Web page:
Reagan: Currently I’m reading Taschen’s “The Hermetic Museum: Alchemy & Mysticism” right now with is an amazing compiling breakdown and analysis of all of the the alchemical art through history. As for music I go between a bunch of jazz, Grateful Dead, Pink Floyd, Ricardo Villalobos, Bjork, Radio Head, and this vaporwave band, 2814, whose album “Birth of a New Day” has been my sleep loop album for the past year now! I’ve also been re-listening to Sneaker Pimp’s second album a lot lately.
How was your experience of Burning Man this year. And how do you feel about the prominence of festivals these days?
Well we both had very different experiences, as Burning Man is a very personal experience for anyone involved. On the objective level, however, Burning Man is the largest social experiment ever conducted by mankind. There is so much to do and see and immerse yourself in that everyone’s experience and interpretation will be different. The prominence of festivals is a good thing — not only does it offer great music outlets for talented musicians and artists, but the efforts of the builders and the creativity involved is very exciting and stimulating. It’s also a great chance for people to make friends, hang out with old ones, hear great music, and and see amazing art. It’s really great to see new people going to Burning Man and being inspired to bring a piece back to their own communities and in some cases start throwing their own events in cities or towns that might not have had any exposure to the non-commercial dance music scene as it’s really helping the overall music scene in America — almost seems to be a mini-renaissance. The only thing to be weary of is over-saturation, but we see more people focused on building communities fostering love light and connection.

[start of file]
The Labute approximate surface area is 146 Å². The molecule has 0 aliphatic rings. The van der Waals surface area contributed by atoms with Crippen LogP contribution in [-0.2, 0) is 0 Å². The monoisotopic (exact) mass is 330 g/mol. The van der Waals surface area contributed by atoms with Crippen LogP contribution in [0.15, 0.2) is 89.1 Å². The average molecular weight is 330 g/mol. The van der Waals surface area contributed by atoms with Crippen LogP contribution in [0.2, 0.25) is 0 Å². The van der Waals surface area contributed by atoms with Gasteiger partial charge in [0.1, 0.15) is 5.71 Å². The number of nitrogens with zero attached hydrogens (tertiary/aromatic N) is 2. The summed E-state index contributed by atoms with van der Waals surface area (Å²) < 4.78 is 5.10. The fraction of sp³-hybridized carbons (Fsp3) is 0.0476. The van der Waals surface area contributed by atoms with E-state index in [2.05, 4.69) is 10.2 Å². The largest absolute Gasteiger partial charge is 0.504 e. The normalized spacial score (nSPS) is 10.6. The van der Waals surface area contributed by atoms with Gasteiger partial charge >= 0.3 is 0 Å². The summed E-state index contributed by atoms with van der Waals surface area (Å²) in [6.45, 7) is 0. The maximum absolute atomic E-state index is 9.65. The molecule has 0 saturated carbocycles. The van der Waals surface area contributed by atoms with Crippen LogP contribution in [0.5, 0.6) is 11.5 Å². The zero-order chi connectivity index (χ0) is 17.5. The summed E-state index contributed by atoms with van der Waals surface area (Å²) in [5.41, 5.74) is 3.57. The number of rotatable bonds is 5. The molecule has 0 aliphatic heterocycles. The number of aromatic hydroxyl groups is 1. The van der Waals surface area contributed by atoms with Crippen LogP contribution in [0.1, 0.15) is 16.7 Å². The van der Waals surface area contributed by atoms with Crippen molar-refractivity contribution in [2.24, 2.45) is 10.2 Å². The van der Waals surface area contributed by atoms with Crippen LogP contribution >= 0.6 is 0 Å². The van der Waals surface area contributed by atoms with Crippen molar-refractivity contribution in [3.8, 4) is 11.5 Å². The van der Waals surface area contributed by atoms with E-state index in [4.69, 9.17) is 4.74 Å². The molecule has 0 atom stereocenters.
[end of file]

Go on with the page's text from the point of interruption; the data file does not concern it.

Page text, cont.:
How would you describe the experience of playing ‘live’ to people?
Playing live is really special for us as we are able to fully immerse people in our harmonic interpretation of the universe and lead them on a journey. We write so many moods of dance music that it allows us to tell some really exciting stories. The current live set is mostly a hybrid, consisting of our music broken down in to 9 channels of stems, interspersed with some full tracks to help bridge between all the elements. We use our elektron machinedrum and analog rytm as well for additional percussion and elements, and sometimes Reagan does live vocals.